Emerging from St. Anthony, the undulating aspect of the country ceases, and we enter upon an almost unbroken plain. A leading characteristic of the scenery is the thin forests of oak, commonly called oak openings. The soil appears to be rich.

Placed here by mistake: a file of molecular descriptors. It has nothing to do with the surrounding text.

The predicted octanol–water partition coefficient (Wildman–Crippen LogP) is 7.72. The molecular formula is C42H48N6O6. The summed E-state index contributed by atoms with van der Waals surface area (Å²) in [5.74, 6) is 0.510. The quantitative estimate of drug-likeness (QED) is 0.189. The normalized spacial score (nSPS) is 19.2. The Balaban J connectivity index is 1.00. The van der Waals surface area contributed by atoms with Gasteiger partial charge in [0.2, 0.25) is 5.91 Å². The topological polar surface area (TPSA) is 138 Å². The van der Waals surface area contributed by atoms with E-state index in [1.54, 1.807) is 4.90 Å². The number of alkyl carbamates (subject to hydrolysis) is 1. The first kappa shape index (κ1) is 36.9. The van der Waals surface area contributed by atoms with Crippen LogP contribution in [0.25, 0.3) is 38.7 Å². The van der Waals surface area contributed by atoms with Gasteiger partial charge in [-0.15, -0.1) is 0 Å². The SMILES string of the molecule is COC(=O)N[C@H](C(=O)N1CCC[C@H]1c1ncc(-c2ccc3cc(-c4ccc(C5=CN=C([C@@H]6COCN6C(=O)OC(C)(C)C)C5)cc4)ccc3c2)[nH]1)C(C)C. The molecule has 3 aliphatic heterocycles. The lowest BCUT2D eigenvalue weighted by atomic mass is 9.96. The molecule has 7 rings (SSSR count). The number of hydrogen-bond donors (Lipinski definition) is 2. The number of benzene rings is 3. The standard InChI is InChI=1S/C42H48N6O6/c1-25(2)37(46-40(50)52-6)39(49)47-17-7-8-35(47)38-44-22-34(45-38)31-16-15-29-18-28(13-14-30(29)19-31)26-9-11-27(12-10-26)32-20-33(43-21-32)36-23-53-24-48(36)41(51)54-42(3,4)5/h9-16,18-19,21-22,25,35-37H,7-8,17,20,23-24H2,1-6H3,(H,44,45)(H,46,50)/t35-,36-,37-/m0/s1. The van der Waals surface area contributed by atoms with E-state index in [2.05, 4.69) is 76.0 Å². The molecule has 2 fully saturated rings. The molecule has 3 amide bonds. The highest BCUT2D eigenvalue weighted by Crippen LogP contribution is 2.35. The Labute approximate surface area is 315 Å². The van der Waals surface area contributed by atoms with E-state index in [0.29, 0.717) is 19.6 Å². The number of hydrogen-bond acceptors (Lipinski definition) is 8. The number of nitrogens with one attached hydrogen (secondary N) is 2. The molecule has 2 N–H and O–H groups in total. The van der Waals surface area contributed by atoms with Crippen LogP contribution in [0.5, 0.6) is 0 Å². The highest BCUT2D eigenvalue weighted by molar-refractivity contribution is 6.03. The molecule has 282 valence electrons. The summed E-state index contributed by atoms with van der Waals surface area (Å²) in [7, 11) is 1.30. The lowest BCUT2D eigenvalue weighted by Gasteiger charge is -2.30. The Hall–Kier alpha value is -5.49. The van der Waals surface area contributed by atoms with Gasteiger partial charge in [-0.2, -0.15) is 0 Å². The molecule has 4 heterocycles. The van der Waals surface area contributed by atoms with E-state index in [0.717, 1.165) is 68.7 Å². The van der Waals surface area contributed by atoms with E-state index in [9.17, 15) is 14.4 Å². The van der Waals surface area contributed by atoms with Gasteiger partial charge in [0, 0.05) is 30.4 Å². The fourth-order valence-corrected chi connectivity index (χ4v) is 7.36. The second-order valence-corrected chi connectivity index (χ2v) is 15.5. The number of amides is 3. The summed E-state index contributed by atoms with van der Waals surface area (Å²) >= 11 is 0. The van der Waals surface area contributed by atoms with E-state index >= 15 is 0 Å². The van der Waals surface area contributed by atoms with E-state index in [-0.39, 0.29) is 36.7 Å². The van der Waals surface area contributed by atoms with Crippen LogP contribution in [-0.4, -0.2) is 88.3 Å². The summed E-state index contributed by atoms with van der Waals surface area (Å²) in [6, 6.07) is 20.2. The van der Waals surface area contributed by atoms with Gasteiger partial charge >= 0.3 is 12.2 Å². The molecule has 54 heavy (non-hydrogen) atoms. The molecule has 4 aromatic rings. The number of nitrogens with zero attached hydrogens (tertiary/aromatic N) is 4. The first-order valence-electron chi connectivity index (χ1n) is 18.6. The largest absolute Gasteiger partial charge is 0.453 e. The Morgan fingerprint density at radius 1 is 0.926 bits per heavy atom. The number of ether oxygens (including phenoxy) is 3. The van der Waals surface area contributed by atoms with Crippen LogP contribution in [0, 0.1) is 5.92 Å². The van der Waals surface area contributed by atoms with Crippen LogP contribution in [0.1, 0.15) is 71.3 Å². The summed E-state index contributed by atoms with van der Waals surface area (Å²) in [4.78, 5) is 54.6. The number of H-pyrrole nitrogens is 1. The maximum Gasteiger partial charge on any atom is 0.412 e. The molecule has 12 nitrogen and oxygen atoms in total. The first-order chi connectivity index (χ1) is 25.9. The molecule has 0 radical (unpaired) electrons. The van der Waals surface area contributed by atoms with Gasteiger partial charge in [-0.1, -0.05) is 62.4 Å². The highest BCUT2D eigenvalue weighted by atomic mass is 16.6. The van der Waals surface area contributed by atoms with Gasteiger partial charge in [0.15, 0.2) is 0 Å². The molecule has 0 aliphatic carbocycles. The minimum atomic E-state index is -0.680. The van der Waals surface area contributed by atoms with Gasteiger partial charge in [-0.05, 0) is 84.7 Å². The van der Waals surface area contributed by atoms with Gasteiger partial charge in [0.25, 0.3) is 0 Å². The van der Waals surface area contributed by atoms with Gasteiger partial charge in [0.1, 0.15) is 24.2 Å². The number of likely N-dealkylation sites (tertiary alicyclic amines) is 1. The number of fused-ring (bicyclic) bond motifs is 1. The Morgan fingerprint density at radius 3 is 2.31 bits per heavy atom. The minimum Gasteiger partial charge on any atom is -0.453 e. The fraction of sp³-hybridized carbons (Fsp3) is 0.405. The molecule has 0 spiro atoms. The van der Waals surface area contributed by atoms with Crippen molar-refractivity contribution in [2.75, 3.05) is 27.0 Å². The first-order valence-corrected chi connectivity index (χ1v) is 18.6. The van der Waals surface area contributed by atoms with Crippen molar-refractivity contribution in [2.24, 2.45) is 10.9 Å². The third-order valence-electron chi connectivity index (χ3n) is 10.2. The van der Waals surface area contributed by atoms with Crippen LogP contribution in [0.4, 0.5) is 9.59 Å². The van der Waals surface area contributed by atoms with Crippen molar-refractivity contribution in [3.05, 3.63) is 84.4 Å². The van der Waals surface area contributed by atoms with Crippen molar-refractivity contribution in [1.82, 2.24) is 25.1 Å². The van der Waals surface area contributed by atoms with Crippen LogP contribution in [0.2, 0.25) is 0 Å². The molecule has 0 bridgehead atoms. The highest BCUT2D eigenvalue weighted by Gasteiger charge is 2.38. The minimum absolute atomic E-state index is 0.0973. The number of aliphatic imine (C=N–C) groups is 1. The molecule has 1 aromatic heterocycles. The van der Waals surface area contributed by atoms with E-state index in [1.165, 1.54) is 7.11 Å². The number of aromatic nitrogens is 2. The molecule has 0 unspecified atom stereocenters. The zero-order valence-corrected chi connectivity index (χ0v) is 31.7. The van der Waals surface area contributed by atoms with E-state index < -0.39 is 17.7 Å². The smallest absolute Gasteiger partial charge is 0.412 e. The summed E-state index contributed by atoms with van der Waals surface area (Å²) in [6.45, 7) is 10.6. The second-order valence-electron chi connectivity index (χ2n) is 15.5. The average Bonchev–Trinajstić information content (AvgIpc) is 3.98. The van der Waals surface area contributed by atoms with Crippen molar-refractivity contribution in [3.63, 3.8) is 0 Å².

Seven miles from St. Anthony is a tidy settlement called Manomin, near the mouth of Rice river. But the first place or importance which we reached is Anoka, a large and handsome village situated on Rum river. It is twenty-five miles from St. Paul. The river is a large and beautiful stream and affords good water-power, in the development of which Anoka appears to thrive. A vast number of pine logs are annually floated down the river and sawed into lumber at the Anoka mills. The settlers are principally from Maine. By the treaty of 22d February, 1855, with three bands of the Chippewa Indians, an appropriation of $5000 was set apart for the construction of a road from the mouth of Rum river to Mille Lac. The road is half completed.